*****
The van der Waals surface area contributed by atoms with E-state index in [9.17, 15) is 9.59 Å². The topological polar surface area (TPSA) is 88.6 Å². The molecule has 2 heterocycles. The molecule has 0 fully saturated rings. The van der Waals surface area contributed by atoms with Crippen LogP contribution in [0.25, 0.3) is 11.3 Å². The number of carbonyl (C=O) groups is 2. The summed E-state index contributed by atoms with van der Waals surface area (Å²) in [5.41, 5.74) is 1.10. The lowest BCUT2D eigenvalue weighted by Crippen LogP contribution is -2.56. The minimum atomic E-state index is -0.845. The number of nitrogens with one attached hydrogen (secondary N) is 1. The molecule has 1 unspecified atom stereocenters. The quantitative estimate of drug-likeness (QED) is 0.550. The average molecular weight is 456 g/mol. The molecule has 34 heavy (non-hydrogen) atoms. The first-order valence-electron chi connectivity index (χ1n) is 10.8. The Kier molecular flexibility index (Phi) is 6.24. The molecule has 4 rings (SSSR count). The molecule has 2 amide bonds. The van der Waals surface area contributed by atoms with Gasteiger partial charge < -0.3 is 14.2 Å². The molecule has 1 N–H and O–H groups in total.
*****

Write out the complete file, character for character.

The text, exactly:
The van der Waals surface area contributed by atoms with E-state index in [9.17, 15) is 9.59 Å². The topological polar surface area (TPSA) is 88.6 Å². The molecule has 2 heterocycles. The molecule has 0 fully saturated rings. The van der Waals surface area contributed by atoms with Crippen LogP contribution in [0.25, 0.3) is 11.3 Å². The number of carbonyl (C=O) groups is 2. The summed E-state index contributed by atoms with van der Waals surface area (Å²) in [5.41, 5.74) is 1.10. The lowest BCUT2D eigenvalue weighted by Crippen LogP contribution is -2.56. The minimum atomic E-state index is -0.845. The number of nitrogens with one attached hydrogen (secondary N) is 1. The molecule has 1 unspecified atom stereocenters. The quantitative estimate of drug-likeness (QED) is 0.550. The average molecular weight is 456 g/mol. The molecule has 34 heavy (non-hydrogen) atoms. The first-order valence-electron chi connectivity index (χ1n) is 10.8. The Kier molecular flexibility index (Phi) is 6.24. The molecule has 4 rings (SSSR count). The molecule has 2 amide bonds. The van der Waals surface area contributed by atoms with Gasteiger partial charge < -0.3 is 14.2 Å². The molecule has 1 N–H and O–H groups in total.